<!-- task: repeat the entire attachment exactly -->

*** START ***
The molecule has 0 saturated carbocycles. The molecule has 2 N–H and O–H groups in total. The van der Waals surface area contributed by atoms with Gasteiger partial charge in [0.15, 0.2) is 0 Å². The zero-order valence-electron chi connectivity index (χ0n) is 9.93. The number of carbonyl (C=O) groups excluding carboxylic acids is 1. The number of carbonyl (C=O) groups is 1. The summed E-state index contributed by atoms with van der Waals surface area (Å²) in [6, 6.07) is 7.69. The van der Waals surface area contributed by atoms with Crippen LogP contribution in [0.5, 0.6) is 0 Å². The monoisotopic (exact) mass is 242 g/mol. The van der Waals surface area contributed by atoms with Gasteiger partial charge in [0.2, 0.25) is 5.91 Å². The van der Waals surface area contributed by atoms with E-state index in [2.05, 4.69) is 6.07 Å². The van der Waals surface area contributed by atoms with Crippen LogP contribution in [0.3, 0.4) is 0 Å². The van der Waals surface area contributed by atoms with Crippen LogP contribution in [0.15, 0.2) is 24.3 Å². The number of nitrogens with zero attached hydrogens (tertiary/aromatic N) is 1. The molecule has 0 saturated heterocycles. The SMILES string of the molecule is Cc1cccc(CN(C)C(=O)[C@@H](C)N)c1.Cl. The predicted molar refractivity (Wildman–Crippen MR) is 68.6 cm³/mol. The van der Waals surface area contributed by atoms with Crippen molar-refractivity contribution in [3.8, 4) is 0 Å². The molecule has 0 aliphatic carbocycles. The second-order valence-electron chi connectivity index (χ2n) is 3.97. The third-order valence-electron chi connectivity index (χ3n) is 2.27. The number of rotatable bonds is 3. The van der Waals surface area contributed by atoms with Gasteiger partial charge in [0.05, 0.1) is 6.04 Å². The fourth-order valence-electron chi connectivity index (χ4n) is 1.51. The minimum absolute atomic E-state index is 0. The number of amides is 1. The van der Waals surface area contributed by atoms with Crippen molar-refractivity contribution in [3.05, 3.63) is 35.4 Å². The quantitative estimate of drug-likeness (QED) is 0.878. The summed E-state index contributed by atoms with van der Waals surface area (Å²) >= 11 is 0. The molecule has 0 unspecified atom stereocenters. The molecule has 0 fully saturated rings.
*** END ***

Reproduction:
The molecule has 0 saturated carbocycles. The molecule has 2 N–H and O–H groups in total. The van der Waals surface area contributed by atoms with Gasteiger partial charge in [0.15, 0.2) is 0 Å². The zero-order valence-electron chi connectivity index (χ0n) is 9.93. The number of carbonyl (C=O) groups excluding carboxylic acids is 1. The number of carbonyl (C=O) groups is 1. The summed E-state index contributed by atoms with van der Waals surface area (Å²) in [6, 6.07) is 7.69. The van der Waals surface area contributed by atoms with Crippen LogP contribution in [0.5, 0.6) is 0 Å². The monoisotopic (exact) mass is 242 g/mol. The van der Waals surface area contributed by atoms with Gasteiger partial charge in [0.2, 0.25) is 5.91 Å². The van der Waals surface area contributed by atoms with E-state index in [2.05, 4.69) is 6.07 Å². The van der Waals surface area contributed by atoms with Crippen LogP contribution in [0.3, 0.4) is 0 Å². The van der Waals surface area contributed by atoms with Crippen LogP contribution in [0.15, 0.2) is 24.3 Å². The number of nitrogens with zero attached hydrogens (tertiary/aromatic N) is 1. The molecule has 0 saturated heterocycles. The SMILES string of the molecule is Cc1cccc(CN(C)C(=O)[C@@H](C)N)c1.Cl. The predicted molar refractivity (Wildman–Crippen MR) is 68.6 cm³/mol. The van der Waals surface area contributed by atoms with Crippen molar-refractivity contribution in [3.8, 4) is 0 Å². The molecule has 0 aliphatic carbocycles. The second-order valence-electron chi connectivity index (χ2n) is 3.97. The third-order valence-electron chi connectivity index (χ3n) is 2.27. The number of rotatable bonds is 3. The van der Waals surface area contributed by atoms with Gasteiger partial charge in [0.05, 0.1) is 6.04 Å². The fourth-order valence-electron chi connectivity index (χ4n) is 1.51. The minimum absolute atomic E-state index is 0. The number of amides is 1. The van der Waals surface area contributed by atoms with Crippen molar-refractivity contribution in [3.05, 3.63) is 35.4 Å². The quantitative estimate of drug-likeness (QED) is 0.878. The summed E-state index contributed by atoms with van der Waals surface area (Å²) >= 11 is 0. The molecule has 0 unspecified atom stereocenters. The molecule has 0 fully saturated rings.